Short laser pulses accomplish that — in a matter of femtoseconds.

But what is the connection between molecular vibrations and the shared excitation of electrons that McCamant wants to study in light-absorbing excitons?

"There are new theories coming out that the way molecules vibrate can change electronic excitation," McCamant explained. "Instead of fixed molecules just sitting there, each one is jiggling, and the way each one jiggles around really controls the dynamics of how the electrons move. "

This is an exciting area of research because findings will be significant regardless of whether the new theories are upheld or not, McCamant added.

"If this is an active mechanism that allows light energy to be controlled and manipulated and directed more efficiently, then by better understanding what is happening we could build solar cells that absorb light across the full spectrum and transfer if very efficiently into a photovoltaic cell or into actually making something," McCamant said.

On the other hand, "we're not really sure what is going on with this kind of excitation. If it turns out that this quantum coherence really has no improvement in any kind of energy efficiency, it would be good to know that right away, so we don't spend a lot of time and energy pursuing it.

"So it is exciting to be involved in the debate."

A previous grant application to the National Science Foundation was returned with a request for more preliminary data demonstrating the potential efficacy of FSRS in this line of research.

The Pump Primer II award will help McCamant produce that data, in a continuing collaboration with the labs of Profs. Gregory Scholes (Princeton) and Michael Tauber (UC San Diego).

"Pump Primer is really good in a situation like this where we have an established lab and we already have the equipment in place," McCamant explained. "It will support a grad student for eight months— after which we should have some preliminary data and a better understanding how to design experiments. Those together would go into an application for a federal grant that might support two grad students for three years.

"It's really the seed money to get this going."

About PumpPrimerII

Pump Primer awards were created to help faculty develop data in order to seek extramural funding for "bold new research directions." Pump Primer II awards are typically $1,000 to $20,000, and in rare instances as much as $50,000.

Guidelines for the award are available at Deadline to apply for the next round: Feb. 1.

(Next: Kara Bren, Professor of Chemistry, is using a PumpPrimer II award to explore a promising new pathway to convert CO2 into more useful forms of carbon.)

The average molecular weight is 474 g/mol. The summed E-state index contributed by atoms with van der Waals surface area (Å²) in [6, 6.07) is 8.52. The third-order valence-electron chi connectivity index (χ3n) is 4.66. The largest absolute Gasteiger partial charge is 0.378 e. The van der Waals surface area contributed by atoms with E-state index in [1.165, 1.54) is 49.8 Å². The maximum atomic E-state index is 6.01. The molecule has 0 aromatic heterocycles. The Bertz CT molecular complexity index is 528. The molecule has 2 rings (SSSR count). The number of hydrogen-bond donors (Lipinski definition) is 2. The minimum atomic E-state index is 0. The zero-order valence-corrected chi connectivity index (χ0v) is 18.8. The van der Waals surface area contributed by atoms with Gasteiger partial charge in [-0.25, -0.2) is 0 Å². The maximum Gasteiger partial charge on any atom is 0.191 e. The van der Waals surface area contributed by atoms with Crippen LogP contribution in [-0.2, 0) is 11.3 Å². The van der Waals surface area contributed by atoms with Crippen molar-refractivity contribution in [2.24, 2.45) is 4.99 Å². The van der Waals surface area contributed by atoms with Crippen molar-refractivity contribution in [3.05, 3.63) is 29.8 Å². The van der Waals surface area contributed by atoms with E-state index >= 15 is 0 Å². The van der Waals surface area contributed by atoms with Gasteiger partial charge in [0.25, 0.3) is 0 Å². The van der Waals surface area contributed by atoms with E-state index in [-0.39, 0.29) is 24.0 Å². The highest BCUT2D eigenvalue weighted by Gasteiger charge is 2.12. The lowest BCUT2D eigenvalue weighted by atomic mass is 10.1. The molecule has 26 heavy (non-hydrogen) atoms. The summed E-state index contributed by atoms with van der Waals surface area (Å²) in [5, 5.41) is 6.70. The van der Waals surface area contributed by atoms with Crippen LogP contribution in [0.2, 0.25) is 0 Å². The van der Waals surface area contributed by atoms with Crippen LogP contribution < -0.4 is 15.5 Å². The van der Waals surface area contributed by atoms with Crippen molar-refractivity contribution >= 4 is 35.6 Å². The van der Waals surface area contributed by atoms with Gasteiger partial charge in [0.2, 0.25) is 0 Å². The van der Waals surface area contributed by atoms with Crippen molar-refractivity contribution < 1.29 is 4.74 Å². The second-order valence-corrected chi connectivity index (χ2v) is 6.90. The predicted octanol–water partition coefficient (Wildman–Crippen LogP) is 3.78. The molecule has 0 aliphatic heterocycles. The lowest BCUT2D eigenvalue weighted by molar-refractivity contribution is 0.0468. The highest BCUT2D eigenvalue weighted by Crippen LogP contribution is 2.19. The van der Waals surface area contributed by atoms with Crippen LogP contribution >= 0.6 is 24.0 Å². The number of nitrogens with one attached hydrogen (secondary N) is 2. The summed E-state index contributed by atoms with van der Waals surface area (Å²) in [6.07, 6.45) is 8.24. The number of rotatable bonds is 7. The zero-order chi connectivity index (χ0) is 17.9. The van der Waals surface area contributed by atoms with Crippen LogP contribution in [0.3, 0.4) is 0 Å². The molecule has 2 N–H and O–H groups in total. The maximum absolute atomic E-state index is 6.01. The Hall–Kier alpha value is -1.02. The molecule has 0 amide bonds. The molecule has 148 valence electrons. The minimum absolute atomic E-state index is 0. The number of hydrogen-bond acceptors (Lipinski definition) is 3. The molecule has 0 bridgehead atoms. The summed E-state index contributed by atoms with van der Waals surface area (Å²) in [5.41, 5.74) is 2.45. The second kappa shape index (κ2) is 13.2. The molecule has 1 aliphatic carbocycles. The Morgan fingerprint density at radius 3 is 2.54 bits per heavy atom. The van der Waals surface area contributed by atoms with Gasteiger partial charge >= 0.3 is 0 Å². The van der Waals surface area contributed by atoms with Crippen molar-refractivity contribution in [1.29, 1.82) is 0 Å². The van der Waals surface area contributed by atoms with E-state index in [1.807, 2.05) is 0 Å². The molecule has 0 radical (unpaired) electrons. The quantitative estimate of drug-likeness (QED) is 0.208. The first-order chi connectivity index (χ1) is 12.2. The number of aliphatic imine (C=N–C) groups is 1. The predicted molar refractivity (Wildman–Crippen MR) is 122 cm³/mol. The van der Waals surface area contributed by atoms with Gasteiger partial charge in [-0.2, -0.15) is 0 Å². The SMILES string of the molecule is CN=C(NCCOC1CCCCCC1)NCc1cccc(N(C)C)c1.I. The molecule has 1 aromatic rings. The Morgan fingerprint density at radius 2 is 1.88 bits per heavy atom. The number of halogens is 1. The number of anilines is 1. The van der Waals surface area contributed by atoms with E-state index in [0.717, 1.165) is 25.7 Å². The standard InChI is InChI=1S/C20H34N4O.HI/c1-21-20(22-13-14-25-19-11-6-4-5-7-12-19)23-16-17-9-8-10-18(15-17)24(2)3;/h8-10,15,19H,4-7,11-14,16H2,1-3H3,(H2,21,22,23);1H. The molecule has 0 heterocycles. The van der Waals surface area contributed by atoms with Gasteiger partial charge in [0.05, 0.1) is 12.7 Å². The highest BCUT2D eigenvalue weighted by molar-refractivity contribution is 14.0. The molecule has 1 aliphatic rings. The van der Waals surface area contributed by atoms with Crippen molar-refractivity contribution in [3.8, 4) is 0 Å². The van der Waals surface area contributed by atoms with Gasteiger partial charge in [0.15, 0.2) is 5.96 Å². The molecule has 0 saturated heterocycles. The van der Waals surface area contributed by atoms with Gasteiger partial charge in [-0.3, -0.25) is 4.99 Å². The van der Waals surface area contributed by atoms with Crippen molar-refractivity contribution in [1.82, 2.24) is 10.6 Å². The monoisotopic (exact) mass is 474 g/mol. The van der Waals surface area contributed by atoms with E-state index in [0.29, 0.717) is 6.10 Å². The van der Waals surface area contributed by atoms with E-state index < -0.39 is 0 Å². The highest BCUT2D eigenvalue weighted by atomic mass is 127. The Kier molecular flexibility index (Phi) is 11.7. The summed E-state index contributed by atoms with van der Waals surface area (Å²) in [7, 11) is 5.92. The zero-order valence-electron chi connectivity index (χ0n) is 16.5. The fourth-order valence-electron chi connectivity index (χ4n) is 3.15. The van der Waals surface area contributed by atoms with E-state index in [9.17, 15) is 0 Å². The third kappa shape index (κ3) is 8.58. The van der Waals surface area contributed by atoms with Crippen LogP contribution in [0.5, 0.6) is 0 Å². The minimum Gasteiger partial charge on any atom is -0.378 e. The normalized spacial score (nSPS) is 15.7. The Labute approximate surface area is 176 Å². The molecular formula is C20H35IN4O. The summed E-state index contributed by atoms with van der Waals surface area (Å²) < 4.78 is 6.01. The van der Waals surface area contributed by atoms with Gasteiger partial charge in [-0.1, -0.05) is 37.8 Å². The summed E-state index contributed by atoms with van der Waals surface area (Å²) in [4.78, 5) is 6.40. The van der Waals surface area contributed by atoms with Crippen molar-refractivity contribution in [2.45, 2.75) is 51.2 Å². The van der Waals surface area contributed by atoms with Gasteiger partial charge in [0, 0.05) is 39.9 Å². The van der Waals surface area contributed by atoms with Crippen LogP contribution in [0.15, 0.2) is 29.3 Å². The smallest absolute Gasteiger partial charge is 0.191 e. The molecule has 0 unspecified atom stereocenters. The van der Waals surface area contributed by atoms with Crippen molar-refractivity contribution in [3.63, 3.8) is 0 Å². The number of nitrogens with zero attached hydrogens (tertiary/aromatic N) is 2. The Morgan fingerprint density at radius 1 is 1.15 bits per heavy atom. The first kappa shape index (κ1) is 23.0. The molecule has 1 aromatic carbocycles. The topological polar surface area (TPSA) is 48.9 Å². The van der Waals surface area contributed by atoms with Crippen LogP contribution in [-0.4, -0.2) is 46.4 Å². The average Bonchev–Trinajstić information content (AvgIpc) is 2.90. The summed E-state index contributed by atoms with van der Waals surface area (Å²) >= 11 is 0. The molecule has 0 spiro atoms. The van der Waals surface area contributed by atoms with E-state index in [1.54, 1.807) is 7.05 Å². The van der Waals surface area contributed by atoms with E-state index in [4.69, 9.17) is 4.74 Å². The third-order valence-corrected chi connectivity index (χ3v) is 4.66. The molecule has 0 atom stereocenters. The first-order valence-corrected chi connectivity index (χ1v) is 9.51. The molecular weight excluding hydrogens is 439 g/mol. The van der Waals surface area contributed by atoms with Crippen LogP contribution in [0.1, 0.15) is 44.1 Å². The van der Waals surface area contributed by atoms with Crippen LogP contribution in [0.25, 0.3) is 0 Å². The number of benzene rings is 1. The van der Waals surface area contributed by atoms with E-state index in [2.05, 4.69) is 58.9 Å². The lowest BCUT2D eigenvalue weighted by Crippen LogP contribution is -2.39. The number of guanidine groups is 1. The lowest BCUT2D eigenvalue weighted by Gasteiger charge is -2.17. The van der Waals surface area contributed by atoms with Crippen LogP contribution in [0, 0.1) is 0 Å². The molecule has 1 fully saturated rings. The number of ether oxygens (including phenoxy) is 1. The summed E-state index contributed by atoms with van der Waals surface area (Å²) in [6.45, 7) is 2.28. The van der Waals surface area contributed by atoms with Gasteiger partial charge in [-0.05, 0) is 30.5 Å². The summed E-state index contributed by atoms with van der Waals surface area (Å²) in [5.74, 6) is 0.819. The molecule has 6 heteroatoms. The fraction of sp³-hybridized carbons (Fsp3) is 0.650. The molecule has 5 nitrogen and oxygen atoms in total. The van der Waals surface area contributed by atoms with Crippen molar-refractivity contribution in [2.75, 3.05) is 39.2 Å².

Researchers find pitfalls in new teacher certification assessment

The first teacher candidates required to pass edTPA (a new teaching performance assessment) for certification in New York and Washington States encountered multiple ambiguities, uncertainties and other obstacles while trying to complete its requirements, two Warner School researchers report.

The "tensions" this created for the test takers, combined with "sparse" feedback in the form of purely numerical ratings, undermined the potential benefits of edTPA, providing "little useful information to edTPA takers for improving their practice," Kevin Meuwissen, Assistant Professor, and Jeffrey Choppin, Associate Professor, write in a paper published in Education Policy Analysis Archives

In 2013, New York and Washington became the first states to require teacher candidates to pass the edTPA in order to be certified. Teacher candidates are required to prepare a portfolio that includes three to five lesson plans, 20 minutes of video-recorded classroom performance, and at least three student assessment samples, all based on their placements in schools as student teachers.

Meuwissen and Choppin interviewed 24 teacher candidates — 19 from New York and five from Washington — who completed the edTPA the first year it was required.

The candidates related instances of:

Representation tensions, mainly uncertainties about how to best represent their teaching skills within the assessment format. For example, some test takers noted that "teaching involves more than what edTPA asks us to do, including building relationships with students, which edTPA doesn't extensively take into account," Meuwissen noted.

Support tensions, including confusion among teacher candidates' academic advisors about what the state would or would not allow them to do to help their students complete edTPA's requirements. This was compounded when New York State relaxed its restrictions midway through the first year. The confusion led some teacher candidates to form clandestine support groups to help each other, Meuwissen said.